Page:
The above letter has therefore been reproduced in facsimile, and his Lordship has offered a reward of £250 for information leading to the arrest of the writer.”


Holroyd was a great patron of cricket, and was considered by all who knew him to be a generous and considerate landlord. Consequently, several newspapers were quick to defend his reputation by pointing out that there was no credence to the accusation that he had heartlessly evicted a poor old woman from his estate.

The Kent and Sussex Courier was one newspaper that defended his reputation in its edition of Wednesday, 7th November, 1888:-

“All residents of Sussex and especially Sussex cricketers will hear with indignation that the Earl of Sheffield last week received an anonymous letter which, for its audacity and outrageous language, goes even beyond the bounds of the offensive letters which induced his lordship to withdraw his patronage from Fletching and the neighbourhood until such time as the writer had been unearthed by those in whose midst he is believed to dwell.

The latest letter, which there is every reason to believe emanates from the same source as the earlier ones, is dated October 27th, and contains a threat of assassination.

Lord Sheffield is charged with evicting a poor old tenant, and the anonymous letter-writer threatens to murder him.

The charge of cruel eviction conveyed in the letter will be credited by nobody acquainted with his lordship, and it is hoped that the whole of the county will assist in bringing to book the author of this and the previous letters.”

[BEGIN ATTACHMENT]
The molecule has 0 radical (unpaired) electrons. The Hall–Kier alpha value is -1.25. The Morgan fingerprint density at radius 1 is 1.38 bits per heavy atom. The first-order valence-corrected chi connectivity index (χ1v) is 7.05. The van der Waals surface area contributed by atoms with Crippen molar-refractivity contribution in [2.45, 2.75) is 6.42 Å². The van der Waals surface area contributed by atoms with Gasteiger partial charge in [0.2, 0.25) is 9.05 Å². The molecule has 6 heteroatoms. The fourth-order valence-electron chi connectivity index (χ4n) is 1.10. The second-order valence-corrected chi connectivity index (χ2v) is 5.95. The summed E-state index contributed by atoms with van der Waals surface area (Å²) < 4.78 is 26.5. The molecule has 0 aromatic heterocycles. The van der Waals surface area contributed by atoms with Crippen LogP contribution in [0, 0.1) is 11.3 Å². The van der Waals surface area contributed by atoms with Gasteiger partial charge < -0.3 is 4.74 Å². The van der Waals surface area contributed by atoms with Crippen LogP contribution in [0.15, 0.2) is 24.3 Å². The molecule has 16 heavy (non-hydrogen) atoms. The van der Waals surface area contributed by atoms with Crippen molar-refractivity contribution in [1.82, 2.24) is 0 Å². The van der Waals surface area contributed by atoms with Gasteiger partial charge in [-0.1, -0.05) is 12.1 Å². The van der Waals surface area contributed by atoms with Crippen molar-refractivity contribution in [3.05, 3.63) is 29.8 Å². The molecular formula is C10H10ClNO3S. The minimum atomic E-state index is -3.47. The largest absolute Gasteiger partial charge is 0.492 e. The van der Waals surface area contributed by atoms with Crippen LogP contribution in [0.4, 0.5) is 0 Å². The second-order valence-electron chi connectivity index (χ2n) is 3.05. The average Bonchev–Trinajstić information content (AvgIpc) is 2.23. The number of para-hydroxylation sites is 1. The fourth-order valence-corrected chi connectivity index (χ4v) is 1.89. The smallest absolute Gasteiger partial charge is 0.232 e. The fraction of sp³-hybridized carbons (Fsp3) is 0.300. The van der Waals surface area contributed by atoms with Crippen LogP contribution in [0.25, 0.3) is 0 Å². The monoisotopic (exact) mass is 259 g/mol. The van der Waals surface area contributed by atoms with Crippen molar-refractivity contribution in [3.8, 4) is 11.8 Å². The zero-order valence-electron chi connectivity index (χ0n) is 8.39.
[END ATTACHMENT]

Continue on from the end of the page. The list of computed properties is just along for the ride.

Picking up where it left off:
The Chichester Observer – revealed a little more about the events that, apparently, lay behind the threats in its edition of Wednesday 7th November 1888:-

“We are informed that there is not the least foundation for the charge of eviction.

Lord Sheffield, indeed, had given instructions that the old woman was to remain in her tenancy as long as she liked, but, for certain reasons, it was deemed advisable to remove her and place her under the control of her friends.

We need hardly state that we hope that the reward offered by his lordship will prove effective in its object.”


By the end of the month, it appears that the reward, coupled with the efforts of the police and the locals, had yielded a result and the author of the letter had been traced and arrested.

The Yorkshire Post and Leeds Intelligencer carried the following report on Tuesday, 27th November 1888:-

“A labourer named Edward Groves was remanded at Uckfield Petty Sessions yesterday on a charge of inciting several persons to attempt to murder Lord Sheffield.

The prisoner was formerly a butcher in a small way at Fletching, living with his mother.

Lord Sheffield recently gave the mother notice to quit, and this is supposed to have incensed the prisoner against his lordship.

Groves was arrested on Thursday night at East Grinstead, but, obtaining leave to go upstairs for a coat, he let himself out of a bedroom window by means of a blanket, and escaped barefooted across the country to Fletching, where he was rearrested on Sunday.

The prisoner is suspected of having written the threatening letters by which Lord Sheffield has been of late so much annoyed.”